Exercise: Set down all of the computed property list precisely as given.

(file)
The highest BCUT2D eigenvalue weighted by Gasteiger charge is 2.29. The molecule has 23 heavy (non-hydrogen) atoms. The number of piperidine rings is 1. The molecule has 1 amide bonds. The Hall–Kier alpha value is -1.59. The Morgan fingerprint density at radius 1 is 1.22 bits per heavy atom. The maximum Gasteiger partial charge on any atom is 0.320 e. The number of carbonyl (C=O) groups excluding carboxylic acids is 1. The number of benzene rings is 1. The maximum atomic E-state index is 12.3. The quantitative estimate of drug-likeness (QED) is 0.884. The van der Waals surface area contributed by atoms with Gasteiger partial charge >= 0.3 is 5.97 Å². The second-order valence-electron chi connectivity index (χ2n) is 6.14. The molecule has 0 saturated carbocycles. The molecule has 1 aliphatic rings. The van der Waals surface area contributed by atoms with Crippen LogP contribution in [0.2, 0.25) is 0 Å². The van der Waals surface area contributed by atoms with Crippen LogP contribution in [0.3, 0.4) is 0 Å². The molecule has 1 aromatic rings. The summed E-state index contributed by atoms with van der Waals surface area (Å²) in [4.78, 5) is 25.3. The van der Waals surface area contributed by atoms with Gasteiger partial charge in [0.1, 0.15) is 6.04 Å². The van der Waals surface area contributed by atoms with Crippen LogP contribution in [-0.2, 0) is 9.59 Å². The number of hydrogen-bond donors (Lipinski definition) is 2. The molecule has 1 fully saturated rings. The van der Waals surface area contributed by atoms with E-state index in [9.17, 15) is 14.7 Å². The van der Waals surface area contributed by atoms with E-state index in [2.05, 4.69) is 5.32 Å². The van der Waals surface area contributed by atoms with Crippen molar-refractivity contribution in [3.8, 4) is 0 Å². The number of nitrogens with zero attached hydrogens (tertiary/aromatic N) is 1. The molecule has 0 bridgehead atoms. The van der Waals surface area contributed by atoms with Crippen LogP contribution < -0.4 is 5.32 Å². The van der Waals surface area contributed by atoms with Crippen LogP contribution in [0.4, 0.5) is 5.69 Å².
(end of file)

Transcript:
The highest BCUT2D eigenvalue weighted by Gasteiger charge is 2.29. The molecule has 23 heavy (non-hydrogen) atoms. The number of piperidine rings is 1. The molecule has 1 amide bonds. The Hall–Kier alpha value is -1.59. The Morgan fingerprint density at radius 1 is 1.22 bits per heavy atom. The maximum Gasteiger partial charge on any atom is 0.320 e. The number of carbonyl (C=O) groups excluding carboxylic acids is 1. The number of benzene rings is 1. The maximum atomic E-state index is 12.3. The quantitative estimate of drug-likeness (QED) is 0.884. The van der Waals surface area contributed by atoms with Gasteiger partial charge >= 0.3 is 5.97 Å². The second-order valence-electron chi connectivity index (χ2n) is 6.14. The molecule has 0 saturated carbocycles. The molecule has 1 aliphatic rings. The van der Waals surface area contributed by atoms with Crippen LogP contribution in [0.2, 0.25) is 0 Å². The van der Waals surface area contributed by atoms with Crippen LogP contribution in [0.3, 0.4) is 0 Å². The molecule has 1 aromatic rings. The summed E-state index contributed by atoms with van der Waals surface area (Å²) in [4.78, 5) is 25.3. The van der Waals surface area contributed by atoms with Gasteiger partial charge in [0.1, 0.15) is 6.04 Å². The van der Waals surface area contributed by atoms with Crippen LogP contribution in [-0.2, 0) is 9.59 Å². The number of hydrogen-bond donors (Lipinski definition) is 2. The molecule has 1 fully saturated rings. The van der Waals surface area contributed by atoms with E-state index in [9.17, 15) is 14.7 Å². The van der Waals surface area contributed by atoms with E-state index in [2.05, 4.69) is 5.32 Å². The van der Waals surface area contributed by atoms with Crippen molar-refractivity contribution in [3.8, 4) is 0 Å². The number of nitrogens with zero attached hydrogens (tertiary/aromatic N) is 1. The molecule has 0 bridgehead atoms. The van der Waals surface area contributed by atoms with Crippen LogP contribution < -0.4 is 5.32 Å². The van der Waals surface area contributed by atoms with Crippen LogP contribution in [0.4, 0.5) is 5.69 Å².